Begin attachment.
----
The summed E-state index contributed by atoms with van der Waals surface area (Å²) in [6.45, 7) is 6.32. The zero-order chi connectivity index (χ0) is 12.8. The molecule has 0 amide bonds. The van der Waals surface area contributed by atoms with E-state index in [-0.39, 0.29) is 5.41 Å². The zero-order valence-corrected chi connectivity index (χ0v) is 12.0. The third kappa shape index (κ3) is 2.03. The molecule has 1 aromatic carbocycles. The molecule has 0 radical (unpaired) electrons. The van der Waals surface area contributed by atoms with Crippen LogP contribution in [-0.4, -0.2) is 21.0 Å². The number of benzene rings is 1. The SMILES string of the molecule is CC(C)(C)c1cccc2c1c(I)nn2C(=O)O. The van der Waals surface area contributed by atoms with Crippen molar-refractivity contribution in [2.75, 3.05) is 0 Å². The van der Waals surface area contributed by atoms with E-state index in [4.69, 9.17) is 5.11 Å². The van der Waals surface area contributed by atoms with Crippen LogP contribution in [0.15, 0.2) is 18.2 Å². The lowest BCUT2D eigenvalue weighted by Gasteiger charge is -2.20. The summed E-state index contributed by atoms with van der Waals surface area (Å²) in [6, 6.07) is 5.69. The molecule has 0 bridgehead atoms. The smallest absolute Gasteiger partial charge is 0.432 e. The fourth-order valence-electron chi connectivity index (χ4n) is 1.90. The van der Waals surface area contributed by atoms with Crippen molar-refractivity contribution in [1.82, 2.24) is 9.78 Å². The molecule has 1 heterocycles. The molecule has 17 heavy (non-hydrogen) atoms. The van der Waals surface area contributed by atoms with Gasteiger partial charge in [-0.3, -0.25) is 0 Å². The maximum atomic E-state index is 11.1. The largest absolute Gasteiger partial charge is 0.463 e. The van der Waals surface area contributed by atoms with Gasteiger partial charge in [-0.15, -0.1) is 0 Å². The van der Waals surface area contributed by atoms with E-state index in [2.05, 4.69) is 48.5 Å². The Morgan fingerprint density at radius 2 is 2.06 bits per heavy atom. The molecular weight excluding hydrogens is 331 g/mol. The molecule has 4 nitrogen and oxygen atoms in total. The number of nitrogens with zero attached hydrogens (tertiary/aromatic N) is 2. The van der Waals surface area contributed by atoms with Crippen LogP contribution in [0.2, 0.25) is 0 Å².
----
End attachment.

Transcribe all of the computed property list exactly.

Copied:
The summed E-state index contributed by atoms with van der Waals surface area (Å²) in [6.45, 7) is 6.32. The zero-order chi connectivity index (χ0) is 12.8. The molecule has 0 amide bonds. The van der Waals surface area contributed by atoms with E-state index in [-0.39, 0.29) is 5.41 Å². The zero-order valence-corrected chi connectivity index (χ0v) is 12.0. The third kappa shape index (κ3) is 2.03. The molecule has 1 aromatic carbocycles. The molecule has 0 radical (unpaired) electrons. The van der Waals surface area contributed by atoms with Crippen LogP contribution in [-0.4, -0.2) is 21.0 Å². The number of benzene rings is 1. The SMILES string of the molecule is CC(C)(C)c1cccc2c1c(I)nn2C(=O)O. The van der Waals surface area contributed by atoms with Crippen molar-refractivity contribution in [2.75, 3.05) is 0 Å². The van der Waals surface area contributed by atoms with E-state index in [4.69, 9.17) is 5.11 Å². The van der Waals surface area contributed by atoms with Crippen LogP contribution in [0.15, 0.2) is 18.2 Å². The lowest BCUT2D eigenvalue weighted by Gasteiger charge is -2.20. The summed E-state index contributed by atoms with van der Waals surface area (Å²) in [6, 6.07) is 5.69. The molecule has 0 bridgehead atoms. The smallest absolute Gasteiger partial charge is 0.432 e. The fourth-order valence-electron chi connectivity index (χ4n) is 1.90. The van der Waals surface area contributed by atoms with Crippen molar-refractivity contribution in [1.82, 2.24) is 9.78 Å². The molecule has 1 heterocycles. The molecule has 17 heavy (non-hydrogen) atoms. The van der Waals surface area contributed by atoms with Gasteiger partial charge in [-0.3, -0.25) is 0 Å². The maximum atomic E-state index is 11.1. The largest absolute Gasteiger partial charge is 0.463 e. The van der Waals surface area contributed by atoms with Gasteiger partial charge in [-0.15, -0.1) is 0 Å². The van der Waals surface area contributed by atoms with E-state index in [2.05, 4.69) is 48.5 Å². The Morgan fingerprint density at radius 2 is 2.06 bits per heavy atom. The molecular weight excluding hydrogens is 331 g/mol. The molecule has 4 nitrogen and oxygen atoms in total. The number of nitrogens with zero attached hydrogens (tertiary/aromatic N) is 2. The van der Waals surface area contributed by atoms with Crippen LogP contribution in [0.2, 0.25) is 0 Å².